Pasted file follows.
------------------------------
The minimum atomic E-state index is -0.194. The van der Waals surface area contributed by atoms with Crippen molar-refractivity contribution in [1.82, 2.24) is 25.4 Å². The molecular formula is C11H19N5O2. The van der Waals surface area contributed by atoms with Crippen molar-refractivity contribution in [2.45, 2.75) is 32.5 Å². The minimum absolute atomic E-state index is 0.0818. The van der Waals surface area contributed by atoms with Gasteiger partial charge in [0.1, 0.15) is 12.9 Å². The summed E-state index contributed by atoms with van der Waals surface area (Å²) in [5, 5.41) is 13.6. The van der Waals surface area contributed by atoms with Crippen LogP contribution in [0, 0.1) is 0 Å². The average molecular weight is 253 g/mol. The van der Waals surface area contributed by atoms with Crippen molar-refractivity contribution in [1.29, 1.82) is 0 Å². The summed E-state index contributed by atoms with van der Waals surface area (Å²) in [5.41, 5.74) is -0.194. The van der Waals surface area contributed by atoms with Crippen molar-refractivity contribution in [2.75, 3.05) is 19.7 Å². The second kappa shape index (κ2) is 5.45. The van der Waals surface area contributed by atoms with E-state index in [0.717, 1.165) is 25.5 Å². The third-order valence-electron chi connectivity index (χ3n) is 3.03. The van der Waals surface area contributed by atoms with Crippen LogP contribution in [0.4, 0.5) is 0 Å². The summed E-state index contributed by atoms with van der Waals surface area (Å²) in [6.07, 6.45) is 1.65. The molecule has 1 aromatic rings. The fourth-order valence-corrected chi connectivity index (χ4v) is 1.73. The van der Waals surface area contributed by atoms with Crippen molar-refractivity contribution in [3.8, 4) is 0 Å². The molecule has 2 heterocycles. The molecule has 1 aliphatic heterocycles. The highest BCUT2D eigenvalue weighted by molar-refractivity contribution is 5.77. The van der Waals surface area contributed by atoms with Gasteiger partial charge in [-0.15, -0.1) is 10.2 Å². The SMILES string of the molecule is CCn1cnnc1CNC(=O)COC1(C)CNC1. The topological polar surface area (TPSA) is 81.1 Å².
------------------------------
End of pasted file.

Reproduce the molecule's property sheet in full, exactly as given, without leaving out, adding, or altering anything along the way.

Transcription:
The minimum atomic E-state index is -0.194. The van der Waals surface area contributed by atoms with Crippen molar-refractivity contribution in [1.82, 2.24) is 25.4 Å². The molecular formula is C11H19N5O2. The van der Waals surface area contributed by atoms with Crippen molar-refractivity contribution in [2.45, 2.75) is 32.5 Å². The minimum absolute atomic E-state index is 0.0818. The van der Waals surface area contributed by atoms with Gasteiger partial charge in [0.1, 0.15) is 12.9 Å². The summed E-state index contributed by atoms with van der Waals surface area (Å²) in [5, 5.41) is 13.6. The van der Waals surface area contributed by atoms with Crippen LogP contribution in [0, 0.1) is 0 Å². The average molecular weight is 253 g/mol. The van der Waals surface area contributed by atoms with Crippen molar-refractivity contribution in [1.29, 1.82) is 0 Å². The summed E-state index contributed by atoms with van der Waals surface area (Å²) in [5.41, 5.74) is -0.194. The van der Waals surface area contributed by atoms with Crippen molar-refractivity contribution in [2.75, 3.05) is 19.7 Å². The second kappa shape index (κ2) is 5.45. The van der Waals surface area contributed by atoms with E-state index in [0.717, 1.165) is 25.5 Å². The third-order valence-electron chi connectivity index (χ3n) is 3.03. The van der Waals surface area contributed by atoms with Crippen LogP contribution in [0.4, 0.5) is 0 Å². The summed E-state index contributed by atoms with van der Waals surface area (Å²) in [6.07, 6.45) is 1.65. The molecule has 1 aromatic rings. The fourth-order valence-corrected chi connectivity index (χ4v) is 1.73. The van der Waals surface area contributed by atoms with Crippen molar-refractivity contribution in [3.8, 4) is 0 Å². The molecule has 2 heterocycles. The molecule has 1 aliphatic heterocycles. The highest BCUT2D eigenvalue weighted by molar-refractivity contribution is 5.77. The van der Waals surface area contributed by atoms with Gasteiger partial charge in [-0.15, -0.1) is 10.2 Å². The SMILES string of the molecule is CCn1cnnc1CNC(=O)COC1(C)CNC1. The topological polar surface area (TPSA) is 81.1 Å².